Who Needs Church?
It was a Wednesday night in August of 2008. With an untucked polo, wrinkled slacks, and messy hair, an almost-18 year old kid took to the pulpit at a small, country church. Little did he know that that was the first of somewhere around 1000 (!?!) sermons that he would deliver over the next 10 years.
I know that he could have never predicted that, because that kid was me. And Lord knows, I never expected to have preached 100 sermons by now, much less 1000. I had a plan: go to college, get a physics degree, make some money, and sometime in my 30’s maybe I’d ease into ministry. Well, as I’m about to finish this, I’m sitting in a hospital for a church member’s surgery, and as of today, I’m still two years from 30. So much for easing in, huh?
Just shy of my 18th birthday, my pastor asked me to fill in for him at our Wednesday Evening service. Earlier in 2008, I had made it known to my church that I felt that God was calling me into ministry. I really didn’t know what that meant. I just knew that God wasn’t going to leave me alone until I gave Him an answer. After I told Him, “Yes”, He still wouldn’t leave me alone, and I decided I would tell my church to see if that would help. Pastor Larry was and still is a man that cuts to the chase. He always preached and taught me that if God is willing something, now is the time to move. He approached me about my calling, and helped me sort thru the conviction and sense of purpose which God had laid on my heart. I wasn’t sure about where it would take me, but Pastor Larry insisted on starting at a pulpit near me.
I don’t remember my nerves or emotions that day, but I was pretty convinced that there had never been a better prepared sermon and a more apt message for God’s people. Whew, was I off base a little bit.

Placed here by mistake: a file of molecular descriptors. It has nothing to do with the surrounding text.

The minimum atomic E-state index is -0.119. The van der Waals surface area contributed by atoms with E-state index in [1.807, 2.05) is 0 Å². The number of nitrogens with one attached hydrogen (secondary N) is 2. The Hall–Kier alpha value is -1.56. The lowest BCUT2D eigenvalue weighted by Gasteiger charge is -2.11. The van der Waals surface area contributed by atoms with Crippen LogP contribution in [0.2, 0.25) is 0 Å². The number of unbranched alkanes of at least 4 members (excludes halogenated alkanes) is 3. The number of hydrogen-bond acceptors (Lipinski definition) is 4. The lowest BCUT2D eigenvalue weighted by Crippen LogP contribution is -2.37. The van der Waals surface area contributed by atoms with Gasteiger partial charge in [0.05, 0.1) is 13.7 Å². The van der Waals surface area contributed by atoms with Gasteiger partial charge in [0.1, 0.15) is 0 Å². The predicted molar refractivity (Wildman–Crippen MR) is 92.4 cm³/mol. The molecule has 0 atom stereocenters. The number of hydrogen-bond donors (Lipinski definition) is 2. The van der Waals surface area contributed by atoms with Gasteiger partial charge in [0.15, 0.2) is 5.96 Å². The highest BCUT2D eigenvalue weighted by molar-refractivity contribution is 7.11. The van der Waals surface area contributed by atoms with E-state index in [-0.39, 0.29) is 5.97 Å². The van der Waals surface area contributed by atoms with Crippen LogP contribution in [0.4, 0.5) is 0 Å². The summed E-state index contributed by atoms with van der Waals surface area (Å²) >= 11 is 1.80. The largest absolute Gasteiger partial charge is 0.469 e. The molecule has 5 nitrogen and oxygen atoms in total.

I preached from Hebrews 9, about how Jesus is enough. I remember saying some things that I’m not even sure if I knew what I meant. But I made it thru the service alive and not totally humiliated.
One thing led to another, and here I am, at age 28, a pastor of a local church. I have never reused my notes from that night, but some mental notes were impressed on me that night that speak louder and louder as time passes.
I’m sure the folks in my home church wondered if I’d ever make it as a preacher. I seriously doubt that any of them left that service too inspired. Earlier this year, I ran into someone that had been visiting our church back then and he confessed to having placed zero confidence in my future as a pastor. Gee, glad he didn’t tell me that back then.
But honestly, with each passing year, I have less and less confidence in my ability to preach well and accomplish great things. Because as I preached way back then, Jesus is more than enough. I’d be silly to think that I’ve got anything world-changing to add to what has already left a sizable impact on the universe, a trillion times over.
When I think back to that night, I can see the 30 or so people who were assembled in their normal spots. I don’t remember most of what I said. I can guarantee you that the folks in attendance don’t remember anything that I said. But… but I can absolutely remember that there I stood before a local body of believers, who gave me… ME!?… their attention because they supposed that God might have something to say.
As I’ve grown up, and as I’ve pastored, it’s become extraordinary clear to me: I need the local Church. I need my brothers and sisters in Christ, who God has called into community at one of His local gatherings. Without them, I’m left unaccountable, without support, and vulnerable to heresies on either side of the theological spectrum. My memory of that first sermon has never cemented my calling to preach, as much as it does my calling to the Church. I used to think that Christianity was just about me and my Jesus, but thankfully that’s not the case.
All for One